Its first 2008 fiscal quarter (Q1 08) results were never going to sparkle but they could provide an encouraging uplift for Overland Storage's customers, partners and employees. The Q1 08 numbers did just that.
To recap, the company, a supplier of Neo tape automation, Reo virtual tape libraries and Ultamus RAID-protected hard-drive arrays, is in recovery mode after a tumultuous period featuring the firing of a CEO, the taking back of manufacturing in house after a disastrous foray into outsourcing, and the loss of significant OEM contacts. Overland was facing a severely testing time.
The task for the company has been likened to re-arranging the Titanic underneath the deck chairs, after it hit the ice floe.
The results statement revealed that revenue was down at $32.9 million compared to $41.8 million in the year-ago quarter. That was not unexpected. The net loss at $4.5 million ($0.35/share) was down to almost a fifth of the Q1 07 net loss of $20 million ($1.54/share. This is good news. The revenue decrease was attributed mostly to lower OEM sales through HP where sales were down 45.4 percent. This was expected, Overland says. Losing substantial OEMs like HP or Dell for a product line is never good news.
Sales of Overland's own branded products increased by 5.1 percent year-on-year, 7.4 percent sequentially compared to Q4 07, suggesting that sales of branded product may be accelerating. That would also be good news. Gross profit increased to $6.5 million, an increase of 22.2 percent, with gross margin increasing from 12.7 percent in Q1 07 to 19.6 percent in Q1 08. That is very good news and reflects the benefits of taking manufacturing back in house with consequent cost-savings. Against the background of the revenue decline these numbers are especially creditable.
There was, of course, a lot of expense cutting: op ex (operating expense) declined 36.3 percent compared to Q1 07 and that must have hurt as cuts were applied to sales and marketing, R&D and general administrative expenses. The company stated that op ex had declined for the fifth consecutive quarter, reaching the lowest level since Q4 03.
Overland's president and CEO, Vern LoForti, stressed that seasonality factors made the results more impressive: "In what is normally a seasonally down quarter for our branded channels due to summer holidays in Europe, sales in the European channel increased 4.1 percent and sales in the Americas gained 10.9 percent on a sequential basis. This growth was driven by combined sales of our disk-based Reo and Ultamus appliances that grew 19.2 percent sequentially. We achieved this performance with a reduced sales force that we are now rebuilding."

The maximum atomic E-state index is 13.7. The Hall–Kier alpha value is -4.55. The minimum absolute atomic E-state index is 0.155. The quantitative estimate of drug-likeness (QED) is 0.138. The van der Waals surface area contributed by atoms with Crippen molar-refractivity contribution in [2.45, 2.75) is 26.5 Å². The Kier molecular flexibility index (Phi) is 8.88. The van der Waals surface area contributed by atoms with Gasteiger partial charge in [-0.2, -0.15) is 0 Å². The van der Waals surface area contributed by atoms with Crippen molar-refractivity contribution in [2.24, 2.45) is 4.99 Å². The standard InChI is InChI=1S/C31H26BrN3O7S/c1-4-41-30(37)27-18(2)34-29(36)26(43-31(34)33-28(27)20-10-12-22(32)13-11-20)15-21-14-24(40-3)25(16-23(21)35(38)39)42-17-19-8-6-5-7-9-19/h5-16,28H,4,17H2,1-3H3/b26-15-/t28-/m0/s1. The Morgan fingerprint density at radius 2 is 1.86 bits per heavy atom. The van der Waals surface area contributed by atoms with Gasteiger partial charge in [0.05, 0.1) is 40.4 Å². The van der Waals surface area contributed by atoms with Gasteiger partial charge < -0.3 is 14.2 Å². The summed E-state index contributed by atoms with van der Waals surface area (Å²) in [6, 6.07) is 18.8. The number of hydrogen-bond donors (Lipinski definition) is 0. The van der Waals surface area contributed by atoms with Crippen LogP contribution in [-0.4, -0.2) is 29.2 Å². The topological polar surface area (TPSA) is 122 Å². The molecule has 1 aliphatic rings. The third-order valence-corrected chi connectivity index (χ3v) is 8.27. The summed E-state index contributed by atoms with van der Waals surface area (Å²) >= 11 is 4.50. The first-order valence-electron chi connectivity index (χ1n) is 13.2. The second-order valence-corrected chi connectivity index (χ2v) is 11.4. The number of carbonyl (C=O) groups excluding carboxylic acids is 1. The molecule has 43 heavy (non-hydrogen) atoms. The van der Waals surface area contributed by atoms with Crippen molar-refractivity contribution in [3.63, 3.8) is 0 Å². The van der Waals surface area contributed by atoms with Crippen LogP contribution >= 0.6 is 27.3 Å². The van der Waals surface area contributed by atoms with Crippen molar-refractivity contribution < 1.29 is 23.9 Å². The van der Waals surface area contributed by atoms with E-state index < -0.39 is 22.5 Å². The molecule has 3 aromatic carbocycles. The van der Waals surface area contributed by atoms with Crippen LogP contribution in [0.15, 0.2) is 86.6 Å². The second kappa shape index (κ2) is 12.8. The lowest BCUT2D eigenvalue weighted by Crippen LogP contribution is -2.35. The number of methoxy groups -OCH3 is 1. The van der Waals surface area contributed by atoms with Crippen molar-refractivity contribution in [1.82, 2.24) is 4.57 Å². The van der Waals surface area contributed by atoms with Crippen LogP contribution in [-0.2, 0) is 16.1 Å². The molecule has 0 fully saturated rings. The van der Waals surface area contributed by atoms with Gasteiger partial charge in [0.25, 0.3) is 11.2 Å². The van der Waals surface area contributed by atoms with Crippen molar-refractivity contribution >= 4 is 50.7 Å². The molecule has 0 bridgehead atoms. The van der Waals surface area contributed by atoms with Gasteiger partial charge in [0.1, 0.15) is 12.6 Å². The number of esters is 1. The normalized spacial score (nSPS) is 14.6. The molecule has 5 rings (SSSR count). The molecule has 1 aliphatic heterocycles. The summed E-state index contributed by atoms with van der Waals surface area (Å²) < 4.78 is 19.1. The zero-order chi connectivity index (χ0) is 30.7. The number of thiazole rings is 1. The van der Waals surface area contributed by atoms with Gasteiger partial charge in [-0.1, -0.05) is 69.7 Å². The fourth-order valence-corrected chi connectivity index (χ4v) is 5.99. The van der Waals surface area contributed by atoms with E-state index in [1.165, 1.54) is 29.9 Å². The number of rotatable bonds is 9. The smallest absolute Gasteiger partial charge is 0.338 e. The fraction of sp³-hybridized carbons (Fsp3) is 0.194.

LoForti reckons that Overland has made convincing progress in rebuilding channel partner confidence, delivering products against its roadmap and re-constructing and re-training the sales force. New products are coming: "Under development, we have additional products offering new and unique technologies with one new product scheduled for a November launch."
It seems that several open systems tape automation companies are in trouble. Quantum just announced a $20 million loss. Tandberg faces losing Fujitsu Siemens Computer as a VXA OEM, the new TX08 being an LTO4-only device. Sony's Super AIT languishes and disk-based protection is eating into entry-level tape sales. In contrast IBM's high-end tape business is reckoned to be very profitable and we might expect Sun's equivalent business to be also generating good cash returns.
Against this background the strength and attractiveness of Overland's disk-based data protection offerings is a crucial factor in its future progress.
Technologies such as de-duplication are flooding into the market; Acer just became a FalconStor OEM as an example of this. With LSI Logic apparently looking to put its StoreAge storage array virtualisation into a chip and FCoE (Fibre Channel over Ethernet) getting ready for 2009 product introductions, Overland's product roadmap strategists have much to mull over.
The company is making solid progress and can be expected to be in profit in another quarter or two at this rate. That will be a milestone that might warrant relaxing expense controls for a bottle of champagne; things will be sparkling then.
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